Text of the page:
Unemployment, conflict, xenophobia, economic inequality, gender discrimination. In large parts of the world, these negative determinants of health are on the rise, not decline. And for those who are most affected by these ills and wrongs, they are primary determinants of health.
As I write this, I realize that I could be writing about many things – the most refugees and internally displaced people since World War II and the wars and violence that are producing them, the thousands dying in the Mediterranean, people seeking escape from loathsome governments, violence, and poverty but finding rough seas and an unwelcoming continent, as the sinking of a single boat last month cost a similar number of lives as the string of high-profile airplane crashes that so captivated global attention over the past year.
But these thoughts stirred in me after the story of a single death, part of the xenophobic awfulness in South Africa. South Africa, that country that represented the promise of the world at its post-apartheid reincarnation, ushering in a new democracy, with human rights at its constitutional core. The transformations of the 1990s were dramatic, but today the promises painfully co-exist with the legacy of violence and conflict, incomplete transformations and expectations of justice and jobs sorely stifled.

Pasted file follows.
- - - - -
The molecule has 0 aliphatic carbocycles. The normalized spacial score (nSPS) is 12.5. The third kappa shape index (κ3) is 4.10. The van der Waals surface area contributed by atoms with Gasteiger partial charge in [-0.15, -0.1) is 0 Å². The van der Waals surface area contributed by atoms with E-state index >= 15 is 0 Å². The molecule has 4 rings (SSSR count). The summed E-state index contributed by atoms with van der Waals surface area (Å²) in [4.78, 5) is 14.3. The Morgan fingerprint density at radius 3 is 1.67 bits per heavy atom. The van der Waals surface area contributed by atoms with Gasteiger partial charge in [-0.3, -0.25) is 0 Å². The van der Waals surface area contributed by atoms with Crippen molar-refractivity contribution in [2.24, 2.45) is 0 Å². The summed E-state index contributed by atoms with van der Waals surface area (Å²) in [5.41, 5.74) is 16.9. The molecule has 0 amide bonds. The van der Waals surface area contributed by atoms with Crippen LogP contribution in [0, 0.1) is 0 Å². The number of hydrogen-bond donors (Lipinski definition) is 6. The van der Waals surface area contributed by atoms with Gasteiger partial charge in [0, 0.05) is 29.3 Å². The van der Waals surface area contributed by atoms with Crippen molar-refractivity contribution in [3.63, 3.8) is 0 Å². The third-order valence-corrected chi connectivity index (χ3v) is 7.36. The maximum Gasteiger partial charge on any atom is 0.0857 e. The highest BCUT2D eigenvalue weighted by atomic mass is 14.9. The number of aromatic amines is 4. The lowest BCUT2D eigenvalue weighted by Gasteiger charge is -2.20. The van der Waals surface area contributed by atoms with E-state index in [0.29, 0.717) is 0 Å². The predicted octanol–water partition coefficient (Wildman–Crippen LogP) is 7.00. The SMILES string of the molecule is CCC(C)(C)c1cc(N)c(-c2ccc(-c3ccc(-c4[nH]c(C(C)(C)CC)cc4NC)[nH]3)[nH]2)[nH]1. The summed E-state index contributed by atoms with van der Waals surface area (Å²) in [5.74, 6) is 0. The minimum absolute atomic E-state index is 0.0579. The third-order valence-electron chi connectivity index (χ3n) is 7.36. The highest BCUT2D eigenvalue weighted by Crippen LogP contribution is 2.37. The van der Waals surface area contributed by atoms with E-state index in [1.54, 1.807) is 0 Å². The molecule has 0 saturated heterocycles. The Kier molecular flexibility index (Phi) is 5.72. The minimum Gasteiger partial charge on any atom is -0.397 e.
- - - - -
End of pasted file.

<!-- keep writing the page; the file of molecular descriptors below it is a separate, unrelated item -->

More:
This was one of the stories of the recent wave of xenophobic violence, of horrific crimes against Zimbabweans, Ethiopians, Nigerians, and other foreigners. The report I heard on BBC several weeks ago (which is not online, but you can find an article on this brutal crime here) was of a migrant from Mozambique set upon by knife and fist-wielding South African youth, left gravely wounded. He walked a short way before collapsing in a gutter alongside the road. Onlookers rushed him to a hospital. Nurses tried to save him, but a doctor’s skills were needed.
Where was the doctor? He, too, was a “foreigner.” Like thousands of others, he feared a fate similar to that of this young man, so he himself had not come to work. Perhaps he was seeking safety until the wave of violence passed. Perhaps he planned to return to his previous homeland that suddenly seemed more inviting.